Recently, a man was robbed at gunpoint on Soledad Cyn. Road in Canyon Country. According to reports, the incident occurred at 2:20 am. The victim was approached by a man who pointed a gun at him and demanded his valuables, so the victim handed over his wallet to the suspect who then drove away in a black Chevy Tahoe.

Not long after, deputies received another report about an armed robbery that occurred not far down Soledad Canyon Rd. The suspect was described as wearing different clothes than in the first report, but the rest was the same. A man with a 9mm pointed it at the victim and demanded his valuables. Upon receiving them, the suspect sped off in a black Chevy Tahoe.

It’s possible that there was one suspect who changed clothes, or possibly two suspects. Santa Clarita Sheriff Station deputies are investigating.

Robbery is covered under California Penal Code 211 PC and is described as the felonious taking of personal property in the possession of another, from his person or immediate presence, against his will, accomplished by using force or fear.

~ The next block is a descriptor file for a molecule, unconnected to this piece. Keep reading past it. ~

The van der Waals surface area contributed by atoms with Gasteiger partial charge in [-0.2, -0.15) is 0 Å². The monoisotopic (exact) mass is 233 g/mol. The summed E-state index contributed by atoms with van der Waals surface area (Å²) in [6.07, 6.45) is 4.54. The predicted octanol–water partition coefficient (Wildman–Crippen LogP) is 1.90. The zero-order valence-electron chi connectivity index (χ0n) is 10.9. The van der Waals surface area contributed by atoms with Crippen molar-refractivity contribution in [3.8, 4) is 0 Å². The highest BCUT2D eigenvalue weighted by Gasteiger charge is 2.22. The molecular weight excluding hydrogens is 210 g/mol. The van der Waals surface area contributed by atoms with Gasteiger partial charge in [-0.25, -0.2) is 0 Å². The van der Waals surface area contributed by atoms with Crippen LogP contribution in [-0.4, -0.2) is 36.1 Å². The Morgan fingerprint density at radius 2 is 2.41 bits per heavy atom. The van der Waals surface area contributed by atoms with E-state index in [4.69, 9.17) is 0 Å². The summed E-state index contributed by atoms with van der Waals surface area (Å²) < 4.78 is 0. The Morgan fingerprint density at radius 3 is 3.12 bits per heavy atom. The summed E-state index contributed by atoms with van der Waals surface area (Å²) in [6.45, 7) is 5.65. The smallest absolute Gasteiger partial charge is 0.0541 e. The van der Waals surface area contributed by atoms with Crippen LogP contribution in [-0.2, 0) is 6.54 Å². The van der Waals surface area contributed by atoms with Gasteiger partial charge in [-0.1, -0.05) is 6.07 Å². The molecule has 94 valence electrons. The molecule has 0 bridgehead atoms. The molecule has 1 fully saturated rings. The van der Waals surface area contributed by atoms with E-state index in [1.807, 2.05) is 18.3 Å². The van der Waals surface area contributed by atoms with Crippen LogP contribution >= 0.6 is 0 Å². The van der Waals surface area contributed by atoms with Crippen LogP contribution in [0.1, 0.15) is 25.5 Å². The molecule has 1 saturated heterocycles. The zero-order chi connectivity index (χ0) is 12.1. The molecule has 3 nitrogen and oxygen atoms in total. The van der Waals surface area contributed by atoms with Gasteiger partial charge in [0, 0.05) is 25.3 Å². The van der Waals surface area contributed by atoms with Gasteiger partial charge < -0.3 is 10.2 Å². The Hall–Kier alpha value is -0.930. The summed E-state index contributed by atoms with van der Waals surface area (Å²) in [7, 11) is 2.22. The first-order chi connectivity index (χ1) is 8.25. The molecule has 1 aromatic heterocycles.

Often, the terms robbery and burglary are used interchangeably, but they’re actually two very different crimes. Burglary is when someone enters a structure or locked vehicle with the intent to commit grand theft, petty theft, or any other felony once inside. Robbery is when someone takes something from someone and threatens or forces them in the process.

Robbery is divided into two parts: first-degree and second-degree. First-degree robbery includes cases where the victim is a driver or passenger of a ride for hire (Uber, taxi, bus, etc.), the robbery happens in an inhabited boat, trailer, or something else, and/or the robbery occurs immediately after the victim uses an ATM. All other cases are considered second-degree robbery.

First-degree robbery is a felony that is punishable by felony probation, 3 to 6 years in California state prison, and/or a fine of up to $10,000. Second-degree robbery is also a felony and is punishable by felony probation, 2 to 5 years in California state prison, and/or a fine of up to $10,000.